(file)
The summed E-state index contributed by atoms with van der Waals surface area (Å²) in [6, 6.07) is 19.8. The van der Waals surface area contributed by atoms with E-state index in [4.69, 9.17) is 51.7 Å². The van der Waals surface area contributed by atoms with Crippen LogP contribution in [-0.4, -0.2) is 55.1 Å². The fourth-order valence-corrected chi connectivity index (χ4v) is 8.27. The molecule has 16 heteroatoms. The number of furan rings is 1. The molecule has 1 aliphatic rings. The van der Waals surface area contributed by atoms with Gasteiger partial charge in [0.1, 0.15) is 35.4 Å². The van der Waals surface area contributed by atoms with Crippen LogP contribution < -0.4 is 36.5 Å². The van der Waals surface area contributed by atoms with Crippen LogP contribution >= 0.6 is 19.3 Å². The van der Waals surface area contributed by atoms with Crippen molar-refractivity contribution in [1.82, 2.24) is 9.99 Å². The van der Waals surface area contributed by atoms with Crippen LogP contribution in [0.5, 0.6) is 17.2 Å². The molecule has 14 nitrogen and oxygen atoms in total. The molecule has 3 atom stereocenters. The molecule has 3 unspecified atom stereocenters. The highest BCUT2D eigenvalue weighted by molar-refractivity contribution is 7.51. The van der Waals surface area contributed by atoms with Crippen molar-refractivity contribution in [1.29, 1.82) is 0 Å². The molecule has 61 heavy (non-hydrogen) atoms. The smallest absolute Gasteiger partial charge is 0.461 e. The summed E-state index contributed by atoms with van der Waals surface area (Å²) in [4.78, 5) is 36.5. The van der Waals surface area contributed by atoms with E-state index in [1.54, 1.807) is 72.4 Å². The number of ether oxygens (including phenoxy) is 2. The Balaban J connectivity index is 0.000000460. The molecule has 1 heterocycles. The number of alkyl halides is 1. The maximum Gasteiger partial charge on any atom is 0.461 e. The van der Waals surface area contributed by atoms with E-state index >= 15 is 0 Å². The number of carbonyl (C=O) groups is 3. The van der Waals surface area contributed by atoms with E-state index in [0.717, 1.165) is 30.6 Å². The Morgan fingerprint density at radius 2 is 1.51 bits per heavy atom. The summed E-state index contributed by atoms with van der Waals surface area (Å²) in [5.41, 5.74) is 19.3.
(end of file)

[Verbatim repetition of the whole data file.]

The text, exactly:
The summed E-state index contributed by atoms with van der Waals surface area (Å²) in [6, 6.07) is 19.8. The van der Waals surface area contributed by atoms with E-state index in [4.69, 9.17) is 51.7 Å². The van der Waals surface area contributed by atoms with Crippen LogP contribution in [-0.4, -0.2) is 55.1 Å². The fourth-order valence-corrected chi connectivity index (χ4v) is 8.27. The molecule has 16 heteroatoms. The number of furan rings is 1. The molecule has 1 aliphatic rings. The van der Waals surface area contributed by atoms with Gasteiger partial charge in [0.1, 0.15) is 35.4 Å². The van der Waals surface area contributed by atoms with Crippen LogP contribution < -0.4 is 36.5 Å². The van der Waals surface area contributed by atoms with Crippen LogP contribution >= 0.6 is 19.3 Å². The van der Waals surface area contributed by atoms with Crippen molar-refractivity contribution in [1.82, 2.24) is 9.99 Å². The van der Waals surface area contributed by atoms with Crippen LogP contribution in [0.5, 0.6) is 17.2 Å². The molecule has 14 nitrogen and oxygen atoms in total. The molecule has 3 atom stereocenters. The molecule has 3 unspecified atom stereocenters. The highest BCUT2D eigenvalue weighted by molar-refractivity contribution is 7.51. The van der Waals surface area contributed by atoms with Crippen molar-refractivity contribution in [1.29, 1.82) is 0 Å². The molecule has 61 heavy (non-hydrogen) atoms. The smallest absolute Gasteiger partial charge is 0.461 e. The summed E-state index contributed by atoms with van der Waals surface area (Å²) in [4.78, 5) is 36.5. The van der Waals surface area contributed by atoms with E-state index in [1.54, 1.807) is 72.4 Å². The number of ether oxygens (including phenoxy) is 2. The Balaban J connectivity index is 0.000000460. The molecule has 1 heterocycles. The number of alkyl halides is 1. The maximum Gasteiger partial charge on any atom is 0.461 e. The van der Waals surface area contributed by atoms with E-state index >= 15 is 0 Å². The number of carbonyl (C=O) groups is 3. The van der Waals surface area contributed by atoms with E-state index in [0.717, 1.165) is 30.6 Å². The Morgan fingerprint density at radius 2 is 1.51 bits per heavy atom. The summed E-state index contributed by atoms with van der Waals surface area (Å²) in [5.41, 5.74) is 19.3.